Sunday, August 02, 2020

Learning Python: Part 1

Python has been on my radar for years but I haven’t really had the motivation to learn it myself. It’s time though for several reasons. Reason number one is that I need a learning goal to keep stretching my mind and knowledge. I don’t have a bunch of students finding new puzzles to solve so I have to make my own mistakes.

First step was to pick a development tool. I have played with a bunch. IDLE, PyCharm, Processing, and some I forget. I didn’t like any of them. So I am using Visual Studio. I expect many to tell me that was/is a horrible choice but its the devil I know so there is that. Many of the tools feel like steps backwards to me. I’ve gotten spoiled by the Intellisence in Visual Studio among other features. IDLE felt like what I used to learn BASIC-Plus 40+ years ago. Anyway, I want to spend my time learning a language not an IDE.

OF course there are two parts to learning a new programming language. Part one is the basic syntax. Part two is the idiom of the language. The first part is easy. The second not so much.

I’ve started with easy stuff. Declaration of variables, simple math, declaration of functions, and control flow. IF statements and while loops were pretty straight forward. For loops are different and idiom rears its ugly head here first for me.

For loops in Python seem to be what I think of a ForEach loops in other languages. Very powerful and useful. On the other hand, how do I do the equivalent of:

for (i=0; i <= 100; i+=5)
for i =0 to 100 step 5

Or do I need to use a While loop to do this? Go ahead, show off in the comments and help me out.

String manipulation, one of my favorite things to code, is probably next for me.I think that will be ok.  Lists and dictionary come after that. I think I will have to read up on them as they look to be thought of differently than arrays in the languages I am used to using. They also look like fun and powerful to use. So there is that.

Classes after that. Hopefully that moves quickly.

Once I get some basics down I’ll start looking into various libraries and what not. Perhaps go back to try some graphics in Processing. Is there an equivalent to Windows Forms like I use with C# and Visual Basic? Or do I have to go backwards again to do that?

At least I’m having fun. Now to go crack a book.


Geoff Schmit said...

I hope you enjoy your journey. I tackled Python just a couple of years ago myself.

for i in range(0, 101, 5):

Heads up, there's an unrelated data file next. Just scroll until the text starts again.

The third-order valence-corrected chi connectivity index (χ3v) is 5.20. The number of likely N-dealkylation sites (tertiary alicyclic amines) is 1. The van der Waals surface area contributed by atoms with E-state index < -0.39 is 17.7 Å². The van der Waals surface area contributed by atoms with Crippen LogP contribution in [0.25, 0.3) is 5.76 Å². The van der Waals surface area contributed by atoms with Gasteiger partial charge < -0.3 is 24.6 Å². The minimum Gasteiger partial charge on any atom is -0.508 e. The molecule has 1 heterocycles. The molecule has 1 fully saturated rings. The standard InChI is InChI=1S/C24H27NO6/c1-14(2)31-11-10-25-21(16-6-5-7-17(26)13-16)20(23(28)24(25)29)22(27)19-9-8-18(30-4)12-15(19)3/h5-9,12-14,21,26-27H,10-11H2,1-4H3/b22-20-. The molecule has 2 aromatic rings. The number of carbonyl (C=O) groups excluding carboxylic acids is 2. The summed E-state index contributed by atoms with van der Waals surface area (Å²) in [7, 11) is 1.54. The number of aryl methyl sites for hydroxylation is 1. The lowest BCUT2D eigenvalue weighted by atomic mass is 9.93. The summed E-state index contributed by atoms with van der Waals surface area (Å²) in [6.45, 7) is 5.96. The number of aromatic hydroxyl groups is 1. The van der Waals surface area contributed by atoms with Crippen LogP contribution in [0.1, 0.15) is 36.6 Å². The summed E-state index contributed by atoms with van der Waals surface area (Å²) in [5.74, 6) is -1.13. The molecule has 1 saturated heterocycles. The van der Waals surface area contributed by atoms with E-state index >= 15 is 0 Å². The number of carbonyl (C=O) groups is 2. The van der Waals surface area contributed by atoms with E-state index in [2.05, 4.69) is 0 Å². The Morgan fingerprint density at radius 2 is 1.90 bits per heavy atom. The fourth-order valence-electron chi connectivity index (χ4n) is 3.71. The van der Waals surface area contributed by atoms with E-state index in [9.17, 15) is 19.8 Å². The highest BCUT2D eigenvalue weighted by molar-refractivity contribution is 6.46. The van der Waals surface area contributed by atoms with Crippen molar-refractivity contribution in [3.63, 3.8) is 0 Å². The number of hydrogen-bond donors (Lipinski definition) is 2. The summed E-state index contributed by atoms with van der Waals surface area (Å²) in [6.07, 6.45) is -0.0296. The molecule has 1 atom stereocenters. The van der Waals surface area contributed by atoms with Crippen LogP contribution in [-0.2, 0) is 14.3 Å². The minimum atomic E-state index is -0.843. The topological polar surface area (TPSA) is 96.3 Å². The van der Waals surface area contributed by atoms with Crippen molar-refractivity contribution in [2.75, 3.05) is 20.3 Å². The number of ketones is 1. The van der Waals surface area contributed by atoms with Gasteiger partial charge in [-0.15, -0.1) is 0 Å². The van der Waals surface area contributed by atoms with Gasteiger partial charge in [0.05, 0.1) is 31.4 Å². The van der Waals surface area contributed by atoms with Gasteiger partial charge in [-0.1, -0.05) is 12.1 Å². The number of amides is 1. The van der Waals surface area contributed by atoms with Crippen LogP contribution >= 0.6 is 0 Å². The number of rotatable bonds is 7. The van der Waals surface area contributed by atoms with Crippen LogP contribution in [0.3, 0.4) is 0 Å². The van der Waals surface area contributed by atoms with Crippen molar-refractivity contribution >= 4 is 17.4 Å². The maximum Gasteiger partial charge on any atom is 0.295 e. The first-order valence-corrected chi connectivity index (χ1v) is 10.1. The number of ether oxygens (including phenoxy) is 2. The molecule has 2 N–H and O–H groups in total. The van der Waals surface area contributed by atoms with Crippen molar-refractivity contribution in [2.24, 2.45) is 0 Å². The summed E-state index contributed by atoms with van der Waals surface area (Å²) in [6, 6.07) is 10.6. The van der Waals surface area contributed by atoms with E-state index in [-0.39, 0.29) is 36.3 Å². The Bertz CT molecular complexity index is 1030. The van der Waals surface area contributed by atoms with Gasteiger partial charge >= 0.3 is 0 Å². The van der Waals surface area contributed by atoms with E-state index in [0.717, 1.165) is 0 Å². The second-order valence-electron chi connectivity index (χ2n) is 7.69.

would do

Mike Zamansky said...

What's interesting is that people that come to Python from C type backgrounds keep thinking about the Python for as a counting loop whereas people who come to it from a language with higher order functions look at it as a foreach (which it is).

In the construct:

for i in range(0,10):

range returns a list (or really, a generator or whatever it's called in Python these days) and then the for loop iterates over each item.

I find it really interesting how people look at the construct very differently depending on background.

Alfred C Thompson II said...

I've been programming for almost 48 years. ForEach is relatively new to my experience. I don't think we even had While loops when I started. We faked it with if statements and GoTos. Of course in Assembly language we faked all sorts of loops. I think that the Assembly language for the VAX was the first time I saw a loop instruction in Assembly language.

Mike Zamansky said...

And then you learn that things like jg jl etc have a limited range so you have to do the small jump to the big jump :-)

Garth said...

I love VSC for Python. Easy to set up and just works. If you need a text here is a decent free one.

There is sort of a Forms in Python. Not pretty and not simple. VB and C# have spoiled users there.

Matija Lokar said...

When I teach my students loops, I explain them for loop in Python as:

use each element in the collection of things

So in

for x in {2, 5, 7, 10}:

x "becomes" each element in the set (namely 0, 3, 7 and 10)


for x in "alfred":

x "becomes" each letter in


for x in range(1, 101, 5):

x "becomes" 1, 6, 11, ... (as range(s, e, st) is a "counter" which starts with s and ends with e with increase of st


for x in open('file.txt'):

x becomes each line in the file.txt

Auro said...

There are lots of great books about Python, but as a learning tool, I appreciate Automate the Boring Stuff with Python, which is free online at Think Python is also a good intro book and is free online.